Redridge Dam

“Steel dam construction was flirted with only temporarily at the turn of the century, a time which the Redridge Dam owes for its existence. By 1900 the wood crib dam that had been built on the Salmon Trout River to supply water to the nearby Atlantic Mill had proved inadequate in performing the same function to both it and the new Baltic Mill. A new larger dam was needed – and fast. This time constraint together with a lack of conventional materials nearby, the decision was made to try a different approach. The Wisconsin Bridge and Iron Company would build a new steel dam at Redridge – under the direction of engineer J.F. Jackson.

Its been said before that the Redridge Dam is one of a kind, and it truly is. First, the Redridge dam joins only the Ash Fork (Arizona) and Hauser Lake (Montana) as the only three steel dams ever built on the continent. Second, since the Hauser Lake’s failure and subsequent destruction in 1908, the Redridge is now only one of 2 still standing. And third, unlike its sisters, Redridge was not a structural dam. Both of her sisters relied on the truss work to transfer the load of the impounded water directly to bedrock, and it was the bedrock itself that supported the dam and the water. Due to the lack of any solid rock at Redridge (the rock here is brittle sandstone), a large concrete foundation had to be built to play the role of the bedrock. It is this foundation that sets Redridge apart from all others.”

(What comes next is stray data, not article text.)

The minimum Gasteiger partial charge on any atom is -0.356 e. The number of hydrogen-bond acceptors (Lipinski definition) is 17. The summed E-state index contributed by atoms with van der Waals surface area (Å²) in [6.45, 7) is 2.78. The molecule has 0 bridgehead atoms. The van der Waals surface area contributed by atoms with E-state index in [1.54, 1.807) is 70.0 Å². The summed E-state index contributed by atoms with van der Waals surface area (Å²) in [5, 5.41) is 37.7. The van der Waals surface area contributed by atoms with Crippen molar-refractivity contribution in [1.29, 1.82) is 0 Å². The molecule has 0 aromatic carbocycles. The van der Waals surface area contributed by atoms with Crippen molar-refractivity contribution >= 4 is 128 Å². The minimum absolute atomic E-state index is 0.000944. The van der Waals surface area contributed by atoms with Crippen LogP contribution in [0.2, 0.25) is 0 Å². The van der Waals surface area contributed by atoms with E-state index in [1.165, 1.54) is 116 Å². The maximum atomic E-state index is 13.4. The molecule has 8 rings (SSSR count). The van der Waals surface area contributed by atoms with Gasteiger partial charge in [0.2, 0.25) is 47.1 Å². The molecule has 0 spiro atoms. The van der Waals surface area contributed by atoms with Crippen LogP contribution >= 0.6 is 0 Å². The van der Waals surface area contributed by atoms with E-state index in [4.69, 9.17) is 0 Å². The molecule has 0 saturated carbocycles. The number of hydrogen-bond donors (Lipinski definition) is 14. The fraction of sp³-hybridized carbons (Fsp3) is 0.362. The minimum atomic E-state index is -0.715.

A Monument of Iron and Concrete

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As the new century dawned the great Copper Empire had taken dominion of the rugged peninsula at its feet, transforming what was once a remote wilderness into an industrial megalopolis of almost Babylonian proportions. It was a landscape no longer dominated by the natural world, its prehistoric DNA shaped and altered instead by …

A Fall Walk in the Clouds

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That time of year… all the colors… This is one of those things I’ve missed living out west for too many years and it’s a damn fine sight to see again. We piled into the van last Sunday and dithered our way over the old A&LS rail line that has …

A Few More Items of Interest

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Before moving on from our exploration of the old Redridge dams, I’ve decided to take a final look at a few more details of the old steel dam that we’ve failed to note in our previous installments. We start up at an old plaque found at a roadside parking area …

In the Shadow of Greatness

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The lands south of the Portage were nothing but empty wilderness when the Atlantic Mine first appeared on the scene in 1872. Before the Atlantic took residence only a handful of inconsequential mines had made feeble attempts at success among the rugged hills, all of them failures. Unlike its predecessors, …

Postscript

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The steel dam at Redridge was completed in November of 1901, and became only the second steel dam in the United States. It was preceded by the Ash Fork Dam in 1898 and followed by the larger Hauser Lake dam in 1907. The Hauser Lake dam was subsequently destroyed by …

Anatomy of a Steel Dam (p3)

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As you progress along the foundation of the Redridge Dam, you drop level after level via a series of concrete staircases built into the floor. It’s about 30 feet from the gorge rim where the dam’s wing sections are, to the river level where the main center section sits. As …

Anatomy of a Steel Dam (p2)